As suspected, Congressman Ed Markey offered his amendment to bring fixed-site rides under the jurisdiction of the CPSC during yesterday’s markup of H.R. 4040, which deals with changes to the CPSC. The amendment was defeated, however, and here’s a look at what happened during the proceedings:
Well into the markup, Markey argued that if a stroller is regulated by the federal government, a roller coaster should be as well, using a staffer pushing a baby stroller across the committee room as a prop. (Of course, this is an odd comparison because even the nicest of parents don’t buy their children roller coasters, and I’m sure very few parents hire engineers to assemble, inspect, and maintain their strollers on a daily basis.)
During the debate, Markey offered a letter from Jim Prager, a former member of the amusement industry, stating Prager’s support of Markey’s amendment. While Prager has worked in the amusement industry, he is no longer a member of IAAPA. His views are not indicative of those of the industry—a point that was poignantly made later in the proceedings by Congressman Cliff Stearns of Florida, one of the industry’s strongest supporters in Congress.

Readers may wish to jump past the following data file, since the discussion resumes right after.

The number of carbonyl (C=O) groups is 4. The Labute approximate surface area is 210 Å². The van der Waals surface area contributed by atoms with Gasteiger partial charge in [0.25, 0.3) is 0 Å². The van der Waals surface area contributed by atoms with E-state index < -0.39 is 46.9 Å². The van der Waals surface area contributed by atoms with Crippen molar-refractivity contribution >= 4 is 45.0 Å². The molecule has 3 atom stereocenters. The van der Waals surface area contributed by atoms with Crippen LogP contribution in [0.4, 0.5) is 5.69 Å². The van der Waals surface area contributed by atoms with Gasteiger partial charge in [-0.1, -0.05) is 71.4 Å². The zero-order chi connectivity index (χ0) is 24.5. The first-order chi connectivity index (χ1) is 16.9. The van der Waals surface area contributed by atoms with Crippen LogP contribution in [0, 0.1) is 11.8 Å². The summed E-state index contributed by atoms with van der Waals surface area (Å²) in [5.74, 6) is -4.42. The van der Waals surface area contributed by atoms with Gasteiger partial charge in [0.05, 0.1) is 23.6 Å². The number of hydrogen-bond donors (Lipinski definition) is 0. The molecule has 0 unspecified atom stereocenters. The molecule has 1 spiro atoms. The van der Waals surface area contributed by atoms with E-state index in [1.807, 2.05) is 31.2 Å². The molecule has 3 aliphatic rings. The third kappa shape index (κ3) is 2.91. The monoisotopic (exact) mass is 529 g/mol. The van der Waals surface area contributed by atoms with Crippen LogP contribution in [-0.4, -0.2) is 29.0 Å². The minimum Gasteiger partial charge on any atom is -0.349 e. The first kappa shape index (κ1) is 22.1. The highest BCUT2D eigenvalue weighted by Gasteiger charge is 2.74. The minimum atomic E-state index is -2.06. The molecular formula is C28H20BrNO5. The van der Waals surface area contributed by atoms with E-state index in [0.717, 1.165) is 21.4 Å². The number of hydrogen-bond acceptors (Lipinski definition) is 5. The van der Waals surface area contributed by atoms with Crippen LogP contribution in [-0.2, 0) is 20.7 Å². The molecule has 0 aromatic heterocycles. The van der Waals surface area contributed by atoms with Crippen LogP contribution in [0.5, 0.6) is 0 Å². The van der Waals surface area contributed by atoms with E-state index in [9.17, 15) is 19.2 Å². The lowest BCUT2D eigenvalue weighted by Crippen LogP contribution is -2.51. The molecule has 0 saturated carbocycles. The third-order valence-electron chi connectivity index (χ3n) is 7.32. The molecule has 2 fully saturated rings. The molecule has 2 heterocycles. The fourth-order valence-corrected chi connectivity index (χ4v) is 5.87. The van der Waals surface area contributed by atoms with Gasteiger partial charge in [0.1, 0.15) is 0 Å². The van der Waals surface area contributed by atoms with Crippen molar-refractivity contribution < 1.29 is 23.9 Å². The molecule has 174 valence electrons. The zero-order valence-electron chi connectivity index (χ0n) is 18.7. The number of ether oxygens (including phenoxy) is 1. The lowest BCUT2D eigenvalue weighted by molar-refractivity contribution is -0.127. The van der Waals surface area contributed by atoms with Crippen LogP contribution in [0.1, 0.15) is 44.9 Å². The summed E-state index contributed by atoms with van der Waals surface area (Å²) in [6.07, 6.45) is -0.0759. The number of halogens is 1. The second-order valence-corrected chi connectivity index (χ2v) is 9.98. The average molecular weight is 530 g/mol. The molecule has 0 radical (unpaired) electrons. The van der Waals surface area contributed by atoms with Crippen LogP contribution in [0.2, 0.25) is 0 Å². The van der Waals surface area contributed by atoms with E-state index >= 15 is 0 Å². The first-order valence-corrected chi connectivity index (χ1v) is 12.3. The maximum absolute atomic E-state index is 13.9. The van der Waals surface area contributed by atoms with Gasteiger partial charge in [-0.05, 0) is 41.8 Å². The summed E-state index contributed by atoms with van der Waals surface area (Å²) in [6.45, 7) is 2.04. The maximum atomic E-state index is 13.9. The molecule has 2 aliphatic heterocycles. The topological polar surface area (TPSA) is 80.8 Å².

Markey’s proposal was unexpectedly challenged by Congresswoman Jane Harman, a fellow liberal Democrat from California. Harman said she was interested in examining federal jurisdiction for amusement parks, however the need for ensuring children’s toys are safe was more pressing and suggested the committee hold a separate hearing on fixed-site rides next year.
After the Congresswoman’s turn concluded, Markey spoke out passionately against Harman and Stearns, suggesting their opposition was based on the heavy park presence in their home states and that they didn’t fully understand the issue at hand. The committee recessed for a floor vote shortly thereafter; when committee members returned, Markey apologized profusely to both Harman and Stearns for his earlier comments before asking for a roll call vote.
In the end, Markey’s amendment failed with bi-partisan opposition. Yet it is very likely that the issue of fixed-site ride jurisdiction will be considered in more detail by Congress in 2008.
It is important for IAAPA members to continue educating their elected officials about the industry’s safety record and efforts to maintain that strong record. Members of Congress will be in their districts for an extended period of time over the holidays and are very willing to meet with our members during this time to discuss the issue. If you would like assistance setting up an appointment with a legislator from your state, please contact me.
Finally, thanks to members of the IAAPA Grassroots and Information Network for sending more than 200 personal messages to members of the Energy and Commerce Committee, voicing opposition to the amendment.
***This post was revised on Monday at 1:30PM***